HMS Indomitable was an Invincible-class battlecruiser of the Royal Navy. She was one of the first of her type of ship, a battlecruiser, and like the Dreadnought, the class effectively turned every other large cruiser obsolete.
The ship had been designed concurrently with the Dreadnought, and so when all four ships commissioned, a ripple of pride swelled the Fleets of His Majesty King George V, not to mention the people of the United Kingdom at that time. It seemed Britannia really did rule the waves.
The production of these battlecruisers was ultra-secret; indeed the secrecy led to the Germans countering the Invincible class with merely an armoured cruiser, what they believed would be an almost equal type of ships to counter the Invincibles. What could potentially have been a potent ship, the SMS Blücher, lacked dangerously in firepower, a decision that would later result in its sinking in 1915 at the Battle of Dogger Bank (1915) with the lost of over 700 men. Though just like Blücher, the Invincibles themselves had their own deficiencies that would prove equally tragic for Invincible.
Their larger size and smaller displacement compared to Dreadnought as well as their distinct lack of armour made her vulnerable to engaging a number of larger, even smaller warships, and the likelihood was that the class would face the German Fleet in battle one day, and so come up against Germany's most powerful warships.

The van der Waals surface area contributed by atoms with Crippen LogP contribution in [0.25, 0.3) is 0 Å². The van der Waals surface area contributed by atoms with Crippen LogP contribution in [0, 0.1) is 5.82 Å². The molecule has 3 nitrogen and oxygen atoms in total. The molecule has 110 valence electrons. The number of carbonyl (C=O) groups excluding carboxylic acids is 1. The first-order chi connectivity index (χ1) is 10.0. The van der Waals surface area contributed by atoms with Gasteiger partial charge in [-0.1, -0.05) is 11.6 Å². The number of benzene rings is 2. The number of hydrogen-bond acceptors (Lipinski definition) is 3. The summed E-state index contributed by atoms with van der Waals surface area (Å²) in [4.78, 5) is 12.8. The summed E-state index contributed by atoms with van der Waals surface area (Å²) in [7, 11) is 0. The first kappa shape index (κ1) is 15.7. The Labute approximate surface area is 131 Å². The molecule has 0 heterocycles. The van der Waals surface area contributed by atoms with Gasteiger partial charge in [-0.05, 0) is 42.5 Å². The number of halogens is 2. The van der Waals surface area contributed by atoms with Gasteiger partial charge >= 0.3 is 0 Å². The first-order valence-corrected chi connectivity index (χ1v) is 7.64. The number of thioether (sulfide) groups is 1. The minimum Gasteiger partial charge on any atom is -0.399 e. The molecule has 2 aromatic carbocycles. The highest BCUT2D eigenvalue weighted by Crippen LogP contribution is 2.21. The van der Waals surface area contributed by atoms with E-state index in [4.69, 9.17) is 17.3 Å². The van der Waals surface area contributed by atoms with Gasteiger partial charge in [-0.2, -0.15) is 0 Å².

Her builders were Fairfield Shipbuilding & Engineering Co. Ltd, at Govan, and she was laid down in 1906, being launched relatively quickly the following year. She was commissioned in 1908 along with HMS Inflexible, though the nameship, HMS Invincible was not commissioned until 1909. In 1909, Indomitable embarked His Majesty King George V on a record trip to Canada and back. In 1910, at the Review of the Combined British Fleets off Spithead, the world had their first look at these truly imposing ships.
At the outbreak of the First World War in August 1914, Indomitable, part of the British Mediterranean Fleet, was involved in the pursuit of Goeben and Breslau. Indomitable's first engagement came in November 1914. She, along with the newer battlecruiser HMS Indefatigable and the obsolete French battleships Suffren and Vérité bombarded the Turkish forts of Sedd-al-Bahr and Kum Kale. The attack was successful, but only just. The success increased the confidence of the Admiralty of the ability of warships to attack and defeat shore batteries, though this confidence would prove not to be foresighted, for in 1915 shore batteries wreaked havoc among a number of battleships and battlecruisers during the Dardanelles Campaign in 1915.
At the Battle of Jutland, Indomitable, under the command of Captain F.W. Kennedy was part of the 3rd Battlecruiser Squadron, which comprised the two other ships of her class. Her gunnery officer was Cdr. Lachlan Donald Ian Mackinnon.
Indomitable was placed into Reserve in 1919 and subsequently paid off in 1920 and scrapped in 1922 due to the Washington Treaty. The other remaining ship of the class, Inflexible, was also paid off in 1920 and scrapped in 1922.